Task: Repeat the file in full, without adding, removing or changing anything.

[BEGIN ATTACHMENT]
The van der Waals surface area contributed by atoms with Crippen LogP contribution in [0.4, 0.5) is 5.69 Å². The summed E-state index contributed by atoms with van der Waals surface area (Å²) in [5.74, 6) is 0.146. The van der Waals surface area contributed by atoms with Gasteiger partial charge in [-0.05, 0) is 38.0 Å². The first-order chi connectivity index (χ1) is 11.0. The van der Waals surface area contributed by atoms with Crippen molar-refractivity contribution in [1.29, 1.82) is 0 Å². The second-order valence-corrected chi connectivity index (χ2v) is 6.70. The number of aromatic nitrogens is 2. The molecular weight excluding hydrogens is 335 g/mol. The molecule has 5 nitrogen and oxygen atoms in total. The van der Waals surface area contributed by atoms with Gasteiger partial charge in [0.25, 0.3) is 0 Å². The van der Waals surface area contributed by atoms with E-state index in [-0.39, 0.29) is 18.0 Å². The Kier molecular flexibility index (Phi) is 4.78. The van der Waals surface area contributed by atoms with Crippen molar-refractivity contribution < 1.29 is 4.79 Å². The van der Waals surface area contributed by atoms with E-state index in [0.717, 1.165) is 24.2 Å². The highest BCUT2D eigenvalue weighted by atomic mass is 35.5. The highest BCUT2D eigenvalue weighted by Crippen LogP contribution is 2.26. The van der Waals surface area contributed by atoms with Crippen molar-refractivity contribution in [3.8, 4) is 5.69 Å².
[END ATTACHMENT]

The van der Waals surface area contributed by atoms with Crippen LogP contribution in [0.4, 0.5) is 5.69 Å². The summed E-state index contributed by atoms with van der Waals surface area (Å²) in [5.74, 6) is 0.146. The van der Waals surface area contributed by atoms with Gasteiger partial charge in [-0.05, 0) is 38.0 Å². The first-order chi connectivity index (χ1) is 11.0. The van der Waals surface area contributed by atoms with Crippen molar-refractivity contribution in [1.29, 1.82) is 0 Å². The second-order valence-corrected chi connectivity index (χ2v) is 6.70. The number of aromatic nitrogens is 2. The molecular weight excluding hydrogens is 335 g/mol. The molecule has 5 nitrogen and oxygen atoms in total. The van der Waals surface area contributed by atoms with Gasteiger partial charge in [0.25, 0.3) is 0 Å². The van der Waals surface area contributed by atoms with E-state index in [-0.39, 0.29) is 18.0 Å². The Kier molecular flexibility index (Phi) is 4.78. The van der Waals surface area contributed by atoms with Crippen molar-refractivity contribution < 1.29 is 4.79 Å². The van der Waals surface area contributed by atoms with E-state index in [0.717, 1.165) is 24.2 Å². The highest BCUT2D eigenvalue weighted by atomic mass is 35.5. The highest BCUT2D eigenvalue weighted by Crippen LogP contribution is 2.26. The van der Waals surface area contributed by atoms with Crippen molar-refractivity contribution in [3.8, 4) is 5.69 Å².